Representative Vito Marcantonio of New York, a member of the American Labor Party and a Democrat, was ignored by both parties in handing out committee assignments. The Democrats contended that it was the responsibility traditionally of the majority party to determine committee assignments for third party members. The Republicans, however, contended that Mr. Marcantonio was also a Democrat and thus should be considered, for purposes of assignment, a member of the minority, and so given his assignment by the Democrats.

The conference committee of the North Carolina General Assembly, set to try to reconcile the House and Senate bills providing for a raise in teacher and State employee pay, the House version establishing 25-30 percent graduated increases inversely proportional to present pay, and the Senate version, a twenty percent flat increase. The committee appeared initially to favor the Senate version of the bill.

The British Foreign Office challenged a Soviet claim to the Arctic island of Medvezhi in the strategic Spitsbergen Archipelago, indicating that Russia was bound by the 1920 demilitarization treaty governing the islands, making it Norwegian territory. Russia claimed through Tass that it was not bound by the treaty as its signatories included the Axis nations of Japan and Italy. The British spokesman stated that the position did not obtain as many treaties, such as the Hague Convention and the Montreux Convention, had been signed by former enemies without that being raised as objection to their continuing validity.

In Detroit, young girls of the Liberty School in Highland Park were told to don their swim suits before entering the school swimming pool, after mothers complained that their daughters were swimming there in the nude as part of their normal physical education. The 150 girls at the school ranged in age from 9 to 13.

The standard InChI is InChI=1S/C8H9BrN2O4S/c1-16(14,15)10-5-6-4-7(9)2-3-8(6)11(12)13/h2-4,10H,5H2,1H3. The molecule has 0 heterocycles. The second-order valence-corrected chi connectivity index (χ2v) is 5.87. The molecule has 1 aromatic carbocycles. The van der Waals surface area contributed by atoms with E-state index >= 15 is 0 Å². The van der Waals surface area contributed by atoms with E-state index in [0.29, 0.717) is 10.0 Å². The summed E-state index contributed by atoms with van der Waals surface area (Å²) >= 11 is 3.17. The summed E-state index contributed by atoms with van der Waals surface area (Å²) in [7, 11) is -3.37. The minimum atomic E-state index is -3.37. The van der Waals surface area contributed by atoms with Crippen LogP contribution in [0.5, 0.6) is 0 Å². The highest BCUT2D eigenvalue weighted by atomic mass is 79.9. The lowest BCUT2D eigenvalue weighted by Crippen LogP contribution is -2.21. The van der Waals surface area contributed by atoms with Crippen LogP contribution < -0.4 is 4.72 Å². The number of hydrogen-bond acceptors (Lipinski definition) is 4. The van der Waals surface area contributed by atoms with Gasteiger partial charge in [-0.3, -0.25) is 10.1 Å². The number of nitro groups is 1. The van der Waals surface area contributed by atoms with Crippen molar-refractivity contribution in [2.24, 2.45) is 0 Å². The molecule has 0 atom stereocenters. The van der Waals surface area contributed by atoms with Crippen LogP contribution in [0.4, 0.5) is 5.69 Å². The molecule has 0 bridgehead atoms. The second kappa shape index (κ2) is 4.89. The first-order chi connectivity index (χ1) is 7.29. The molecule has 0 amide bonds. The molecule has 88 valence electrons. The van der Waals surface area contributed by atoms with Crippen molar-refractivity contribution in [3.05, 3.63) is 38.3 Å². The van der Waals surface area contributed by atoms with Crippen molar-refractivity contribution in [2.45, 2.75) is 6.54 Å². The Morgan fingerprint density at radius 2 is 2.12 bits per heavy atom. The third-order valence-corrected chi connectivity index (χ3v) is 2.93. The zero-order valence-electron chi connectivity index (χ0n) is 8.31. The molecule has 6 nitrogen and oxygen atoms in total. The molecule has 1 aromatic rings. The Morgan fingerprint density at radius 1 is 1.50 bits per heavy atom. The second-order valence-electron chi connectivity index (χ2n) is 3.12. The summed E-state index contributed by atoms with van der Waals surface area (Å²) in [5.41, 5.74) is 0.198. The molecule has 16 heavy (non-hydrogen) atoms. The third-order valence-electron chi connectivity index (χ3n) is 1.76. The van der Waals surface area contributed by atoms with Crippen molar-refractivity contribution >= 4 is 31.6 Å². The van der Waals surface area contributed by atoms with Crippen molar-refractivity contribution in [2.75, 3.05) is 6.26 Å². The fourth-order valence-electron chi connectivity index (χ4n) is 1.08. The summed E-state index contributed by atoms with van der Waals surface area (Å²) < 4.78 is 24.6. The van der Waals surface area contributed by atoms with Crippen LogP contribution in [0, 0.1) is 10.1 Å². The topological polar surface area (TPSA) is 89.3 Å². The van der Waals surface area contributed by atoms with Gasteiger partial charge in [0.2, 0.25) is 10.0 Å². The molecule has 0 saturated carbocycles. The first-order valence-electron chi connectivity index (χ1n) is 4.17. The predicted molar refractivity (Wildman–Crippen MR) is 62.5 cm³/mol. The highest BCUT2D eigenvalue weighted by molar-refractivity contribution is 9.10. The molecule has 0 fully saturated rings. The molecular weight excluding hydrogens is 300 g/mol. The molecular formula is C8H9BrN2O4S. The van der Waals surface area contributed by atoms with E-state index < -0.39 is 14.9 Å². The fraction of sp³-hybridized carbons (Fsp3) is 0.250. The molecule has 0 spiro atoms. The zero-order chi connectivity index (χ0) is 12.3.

The superintendent who issued the order stated that nude bathing of 200 other girls at two elementary schools would continue.

The boys at the schools also swam in the nude, but the girls swam separately in the nude.

One mother of a thirteen year-old thought nude bathing would lower the girls' morals and saw no purpose in it. Another had forbidden her daughter from swimming in the nude, as it connoted membership in a nudist colony. The freedom could lead to any number of things.

The nude activity had been approved six weeks earlier to provide the girls more time to swim, without having to change into and out of swimming outfits before and after their swimming. But the superintendent was altering the policy at the Liberty School in deference to the mothers who did not want their daughters swimming in the nude.

The only female member of the Board of Education expressed the belief that the entire matter was out of place and that it only served to call undue attention to the girls' nudity, making them self-conscious.

As a bonus, the inside page is available this date, with a further report from Pete McKnight on Charlotte's parking issues. Tom Fesperman reports of a troubled usher late for a Catholic wedding.

On the editorial page, "The Governor Lays It on the Line" clarifies that, while Governor Gregg Cherry initially had proposed the twenty percent salary increase for teachers and State employees as only a temporary measure, he had now issued a statement that it should be the law for the ensuing two years. He was opposing adamantly the House proposal for a higher increase, as being an undue burden on the budget, also having to pay the bill for unprecedented highway improvements and other worthy projects.